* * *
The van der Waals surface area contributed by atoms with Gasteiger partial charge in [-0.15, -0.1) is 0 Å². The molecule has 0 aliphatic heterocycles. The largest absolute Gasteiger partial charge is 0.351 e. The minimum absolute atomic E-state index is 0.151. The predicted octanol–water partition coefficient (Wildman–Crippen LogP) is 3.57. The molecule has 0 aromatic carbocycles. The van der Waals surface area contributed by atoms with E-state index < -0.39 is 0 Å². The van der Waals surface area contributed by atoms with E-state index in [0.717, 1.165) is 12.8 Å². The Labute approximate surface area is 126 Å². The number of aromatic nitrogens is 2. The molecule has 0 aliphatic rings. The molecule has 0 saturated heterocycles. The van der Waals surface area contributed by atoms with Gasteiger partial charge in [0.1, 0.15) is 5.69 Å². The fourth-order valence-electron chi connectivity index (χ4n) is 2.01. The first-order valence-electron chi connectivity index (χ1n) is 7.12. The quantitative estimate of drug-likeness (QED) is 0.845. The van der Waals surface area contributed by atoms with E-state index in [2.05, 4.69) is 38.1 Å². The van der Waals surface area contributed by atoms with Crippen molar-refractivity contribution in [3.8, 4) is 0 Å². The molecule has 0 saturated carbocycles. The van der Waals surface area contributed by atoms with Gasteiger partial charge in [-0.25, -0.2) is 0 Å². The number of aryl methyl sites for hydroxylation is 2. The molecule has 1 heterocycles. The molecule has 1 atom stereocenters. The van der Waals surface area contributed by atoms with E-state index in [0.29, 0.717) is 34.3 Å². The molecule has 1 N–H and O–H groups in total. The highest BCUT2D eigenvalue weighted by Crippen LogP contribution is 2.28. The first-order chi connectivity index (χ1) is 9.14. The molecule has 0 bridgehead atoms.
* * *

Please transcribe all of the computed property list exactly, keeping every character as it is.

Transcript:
The van der Waals surface area contributed by atoms with Gasteiger partial charge in [-0.15, -0.1) is 0 Å². The molecule has 0 aliphatic heterocycles. The largest absolute Gasteiger partial charge is 0.351 e. The minimum absolute atomic E-state index is 0.151. The predicted octanol–water partition coefficient (Wildman–Crippen LogP) is 3.57. The molecule has 0 aromatic carbocycles. The van der Waals surface area contributed by atoms with E-state index < -0.39 is 0 Å². The van der Waals surface area contributed by atoms with E-state index in [0.717, 1.165) is 12.8 Å². The Labute approximate surface area is 126 Å². The number of aromatic nitrogens is 2. The molecule has 0 aliphatic rings. The molecule has 0 saturated heterocycles. The van der Waals surface area contributed by atoms with Gasteiger partial charge in [0.1, 0.15) is 5.69 Å². The fourth-order valence-electron chi connectivity index (χ4n) is 2.01. The first-order valence-electron chi connectivity index (χ1n) is 7.12. The quantitative estimate of drug-likeness (QED) is 0.845. The van der Waals surface area contributed by atoms with E-state index in [2.05, 4.69) is 38.1 Å². The van der Waals surface area contributed by atoms with Crippen molar-refractivity contribution in [3.8, 4) is 0 Å². The molecule has 0 saturated carbocycles. The van der Waals surface area contributed by atoms with Gasteiger partial charge in [-0.25, -0.2) is 0 Å². The number of aryl methyl sites for hydroxylation is 2. The molecule has 1 heterocycles. The molecule has 1 atom stereocenters. The van der Waals surface area contributed by atoms with E-state index in [0.29, 0.717) is 34.3 Å². The molecule has 1 N–H and O–H groups in total. The highest BCUT2D eigenvalue weighted by Crippen LogP contribution is 2.28. The first-order chi connectivity index (χ1) is 9.14. The molecule has 0 bridgehead atoms.